It's fast. That's what really strikes you, almost more than the increased accuracy: with the Wii MotionPlus dongle attached to the base of the Wii remote, there is absolutely zero perceptible lag translating your movements to the screen. No woolliness, no wobble either. It is fluid, smooth, instantaneous, natural.
Wii MotionPlus is what we were promised, what we expected, what we wanted all along. It's what the Wii remote was always supposed to be - and just in time, as all that enthusiastic novelty was starting to wear off, and frustration setting in at its shortcomings. Whatever magic Nintendo has packed into this mysterious little plastic cube - we have absolutely no idea, and can't get an answer - it works.
It isn't perfect, not quite. There are some slight hitches in the animation still, a few barely noticeable flickers of uncertainty. It's hard to be sure from a half-hour play test, but Nintendo's claim of 1:1 fidelity may be mildly - only mildly - exaggerated. Still, we've gone from an experience that was maybe 60 per cent convincing and satisfactory to an easy 90 per cent plus. It's a huge leap forward.
Nintendo can be forgiven for not making a similar leap in the software. Wii Sports Resort - which will have a MotionPlus dongle packed in with it when it launches next spring - is, in two of the three games we tried, a case of "look: this is what we meant the first time".
The motions involved in Disc Dog - in which you throw a frisbee at a target for your gambolling puppy (puppii, probably) to catch - are strongly reminiscent of Wii Sports' Bowling. But this time there's no lining up to be done, not even a button to release to let go of the frisbee. The direction, attitude and timing of your throw are dictated by your positioning, movement, aim and wrist action, and nothing else. It's far less cumbersome and fiddly, a very liberating feeling.
The game is extremely simple - you get seven or eight throws, the target shifts position each time, your puppy will catch the frisbee within a fairly wide area, but precise throws win cuter animations and more points that are totted up at the end. There's a perfectly relaxing soundscape of breaking waves and little flute riffs.
Sword Play, meanwhile, recalls Wii Boxing in its split-screen, first-person, energetic and visceral duel. Before you get to the fencing with family-friendly wooden swords, however, you get ample opportunity to play with the real thing. After a few practice swishes, logs and giant pencils fall from the sky for you to slice up however you like, purely for the - admittedly glorious - fun of it.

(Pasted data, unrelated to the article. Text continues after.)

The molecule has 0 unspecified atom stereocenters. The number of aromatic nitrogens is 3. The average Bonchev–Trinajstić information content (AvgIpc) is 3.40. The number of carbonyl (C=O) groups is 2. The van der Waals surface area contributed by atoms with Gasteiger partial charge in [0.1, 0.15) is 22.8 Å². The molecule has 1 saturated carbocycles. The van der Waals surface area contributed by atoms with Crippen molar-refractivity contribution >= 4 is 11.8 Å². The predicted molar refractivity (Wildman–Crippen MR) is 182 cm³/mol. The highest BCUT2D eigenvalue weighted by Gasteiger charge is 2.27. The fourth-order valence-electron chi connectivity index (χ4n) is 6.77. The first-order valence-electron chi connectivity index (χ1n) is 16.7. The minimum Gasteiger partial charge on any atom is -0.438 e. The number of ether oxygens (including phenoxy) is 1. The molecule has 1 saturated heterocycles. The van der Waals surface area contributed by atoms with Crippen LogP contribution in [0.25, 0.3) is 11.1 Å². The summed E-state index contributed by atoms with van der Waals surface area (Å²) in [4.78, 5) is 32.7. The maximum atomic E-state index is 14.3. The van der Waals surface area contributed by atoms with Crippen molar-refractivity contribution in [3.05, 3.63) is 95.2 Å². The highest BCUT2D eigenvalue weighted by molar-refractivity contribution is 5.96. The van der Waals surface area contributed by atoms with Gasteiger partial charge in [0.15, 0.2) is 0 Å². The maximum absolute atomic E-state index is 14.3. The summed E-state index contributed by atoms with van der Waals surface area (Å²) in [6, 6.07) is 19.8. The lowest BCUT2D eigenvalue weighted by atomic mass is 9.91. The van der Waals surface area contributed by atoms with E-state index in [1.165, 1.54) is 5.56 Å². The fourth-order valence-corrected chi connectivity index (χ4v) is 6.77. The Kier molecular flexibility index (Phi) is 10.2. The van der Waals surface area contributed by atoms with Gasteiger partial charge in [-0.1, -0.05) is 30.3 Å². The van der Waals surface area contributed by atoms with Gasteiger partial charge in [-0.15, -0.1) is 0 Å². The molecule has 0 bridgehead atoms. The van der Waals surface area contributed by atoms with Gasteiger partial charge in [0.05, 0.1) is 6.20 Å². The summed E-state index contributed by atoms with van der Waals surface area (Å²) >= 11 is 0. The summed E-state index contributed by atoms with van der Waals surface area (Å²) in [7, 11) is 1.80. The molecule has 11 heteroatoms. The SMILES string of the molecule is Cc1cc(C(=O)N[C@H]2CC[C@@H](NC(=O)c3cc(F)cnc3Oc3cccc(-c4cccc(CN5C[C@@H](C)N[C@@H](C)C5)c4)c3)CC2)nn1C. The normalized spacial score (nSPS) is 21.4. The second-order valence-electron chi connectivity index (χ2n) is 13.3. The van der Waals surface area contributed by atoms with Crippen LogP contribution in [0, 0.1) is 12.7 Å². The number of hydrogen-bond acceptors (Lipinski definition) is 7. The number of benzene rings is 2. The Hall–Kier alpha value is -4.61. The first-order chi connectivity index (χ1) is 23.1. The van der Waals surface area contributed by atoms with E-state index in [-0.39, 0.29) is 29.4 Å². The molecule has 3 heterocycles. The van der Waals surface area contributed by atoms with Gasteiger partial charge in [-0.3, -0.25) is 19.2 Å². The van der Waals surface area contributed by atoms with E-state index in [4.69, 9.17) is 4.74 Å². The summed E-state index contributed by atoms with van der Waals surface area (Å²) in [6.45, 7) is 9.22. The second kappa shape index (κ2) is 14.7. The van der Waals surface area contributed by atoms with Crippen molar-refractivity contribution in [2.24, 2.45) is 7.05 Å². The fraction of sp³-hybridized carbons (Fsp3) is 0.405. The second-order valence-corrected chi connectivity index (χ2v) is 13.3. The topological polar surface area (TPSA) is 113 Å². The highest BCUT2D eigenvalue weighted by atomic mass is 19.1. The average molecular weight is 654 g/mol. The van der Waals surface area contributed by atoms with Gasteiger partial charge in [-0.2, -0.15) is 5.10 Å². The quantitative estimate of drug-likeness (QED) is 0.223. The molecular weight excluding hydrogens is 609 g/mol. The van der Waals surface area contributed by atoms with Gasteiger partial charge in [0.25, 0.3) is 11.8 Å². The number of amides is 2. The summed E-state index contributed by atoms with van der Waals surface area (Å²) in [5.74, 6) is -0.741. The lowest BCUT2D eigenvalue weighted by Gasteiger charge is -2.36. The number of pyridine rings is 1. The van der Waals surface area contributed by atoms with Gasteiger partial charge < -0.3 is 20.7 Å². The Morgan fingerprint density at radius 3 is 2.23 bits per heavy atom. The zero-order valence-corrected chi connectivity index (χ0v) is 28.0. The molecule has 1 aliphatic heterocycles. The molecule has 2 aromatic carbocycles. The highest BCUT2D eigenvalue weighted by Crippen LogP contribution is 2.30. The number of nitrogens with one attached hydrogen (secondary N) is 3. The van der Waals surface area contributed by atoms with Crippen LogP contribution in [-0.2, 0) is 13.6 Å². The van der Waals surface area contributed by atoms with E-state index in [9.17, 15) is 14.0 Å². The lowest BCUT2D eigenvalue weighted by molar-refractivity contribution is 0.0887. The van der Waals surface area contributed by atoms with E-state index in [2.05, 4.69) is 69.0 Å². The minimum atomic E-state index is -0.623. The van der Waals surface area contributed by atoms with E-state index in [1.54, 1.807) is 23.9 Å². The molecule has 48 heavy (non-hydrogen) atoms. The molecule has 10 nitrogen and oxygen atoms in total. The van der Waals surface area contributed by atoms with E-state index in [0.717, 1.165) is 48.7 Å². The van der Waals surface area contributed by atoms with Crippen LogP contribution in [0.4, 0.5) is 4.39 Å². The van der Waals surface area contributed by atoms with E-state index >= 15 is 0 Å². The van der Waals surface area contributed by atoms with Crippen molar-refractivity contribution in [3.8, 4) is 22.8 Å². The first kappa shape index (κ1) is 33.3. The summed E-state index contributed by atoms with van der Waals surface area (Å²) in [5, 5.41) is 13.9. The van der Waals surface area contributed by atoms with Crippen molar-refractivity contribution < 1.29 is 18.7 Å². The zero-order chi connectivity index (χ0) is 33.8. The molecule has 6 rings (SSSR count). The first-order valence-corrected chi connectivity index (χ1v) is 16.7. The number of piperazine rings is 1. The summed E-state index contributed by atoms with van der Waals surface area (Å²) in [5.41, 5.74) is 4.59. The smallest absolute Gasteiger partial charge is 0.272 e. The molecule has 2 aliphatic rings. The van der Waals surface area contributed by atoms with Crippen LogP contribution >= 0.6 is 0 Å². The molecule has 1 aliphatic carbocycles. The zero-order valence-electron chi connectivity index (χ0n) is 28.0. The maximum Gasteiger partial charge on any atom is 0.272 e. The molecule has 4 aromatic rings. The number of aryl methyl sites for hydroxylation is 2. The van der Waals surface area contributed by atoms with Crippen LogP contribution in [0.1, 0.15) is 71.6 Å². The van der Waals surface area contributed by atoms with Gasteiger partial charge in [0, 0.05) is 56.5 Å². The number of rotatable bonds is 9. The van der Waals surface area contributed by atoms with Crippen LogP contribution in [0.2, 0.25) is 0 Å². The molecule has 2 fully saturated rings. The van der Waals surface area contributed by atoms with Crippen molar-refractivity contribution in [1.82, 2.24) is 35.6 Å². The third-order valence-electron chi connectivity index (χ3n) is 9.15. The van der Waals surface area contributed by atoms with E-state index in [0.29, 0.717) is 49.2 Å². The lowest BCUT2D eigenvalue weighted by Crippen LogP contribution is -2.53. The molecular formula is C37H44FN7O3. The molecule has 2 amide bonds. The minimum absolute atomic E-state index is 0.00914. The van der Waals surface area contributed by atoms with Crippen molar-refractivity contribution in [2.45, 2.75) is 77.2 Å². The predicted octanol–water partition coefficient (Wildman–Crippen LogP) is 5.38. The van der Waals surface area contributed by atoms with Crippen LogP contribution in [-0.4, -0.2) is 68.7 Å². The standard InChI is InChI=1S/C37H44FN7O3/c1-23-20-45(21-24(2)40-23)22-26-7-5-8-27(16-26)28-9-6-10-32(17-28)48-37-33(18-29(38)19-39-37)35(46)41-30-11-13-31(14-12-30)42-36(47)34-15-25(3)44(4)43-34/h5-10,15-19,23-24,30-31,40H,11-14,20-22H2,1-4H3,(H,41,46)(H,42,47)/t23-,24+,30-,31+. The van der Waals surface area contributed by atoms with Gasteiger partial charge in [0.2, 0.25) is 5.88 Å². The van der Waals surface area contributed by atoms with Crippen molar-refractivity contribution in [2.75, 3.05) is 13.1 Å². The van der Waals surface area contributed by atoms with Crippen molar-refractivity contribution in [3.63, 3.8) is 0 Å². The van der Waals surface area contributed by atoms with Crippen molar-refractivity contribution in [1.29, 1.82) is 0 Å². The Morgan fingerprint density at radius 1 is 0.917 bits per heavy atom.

This is when MotionPlus is simultaneously at its most impressive and disappointing; strikes don't do what you want them to do unfailingly, connecting only two-thirds of the time, but when they do connect, it's with astonishing, surgical precision. Cleaving a log into four by splitting it vertically and then chopping laterally before it even begins to fall is without doubt the most satisfying interaction we'll have this E3 (including social ones, but that's probably just the jetlag).
Then it's into the three-round bout, more crisp and tactical than boxing - largely thanks to a more definite block command, on the B button - and over quicker, making it less of a war of attrition and festival of lactic acid agony. You'll need to knock your opponent out of the ring to win the round, otherwise it's a draw. If it's undecided after three rounds - as our match was - there's a sudden-death finale on a tiny ring that's over in a couple of blows. Take that, lifestyle press.
The third game is more of a departure: Power Cruising, essentially a cut-down version of Nintendo's classic jetski racer, WaveRace. Remote and nunchuk are held laterally like the handlebars, and tilted to steer, with B acting as the throttle and a twist of the controllers giving you a boost. It's currently a simple single-player checkpoint dash; no word on whether split-screen will be added later.
The waves are gentler than WaveRace's, but the handling is unmistakable, and hugely tactile. It was, however, harder to see what MotionPlus brought to this mini-game. Steering of this sort has been done perfectly well on Wii before. What's more, it could be accomplished with just one hand, and didn't seem any less responsive with the nunchuk than with the remote. We didn't have time to investigate this one thoroughly enough, and to be fair, it doesn't matter: Power Cruising is great.
With its holiday theme, playful presentation, oddball games and gentle sense of humour, Wii Sports Resort seems even more inviting and accessible than its world-conquering predecessor. It absolutely won't provide any more depth or sophistication, but it absolutely will provide more realism, and a more genuinely direct and rewarding control experience, thanks to the mysterious MotionPlus.
Wii Sports Resort is due out worldwide next spring.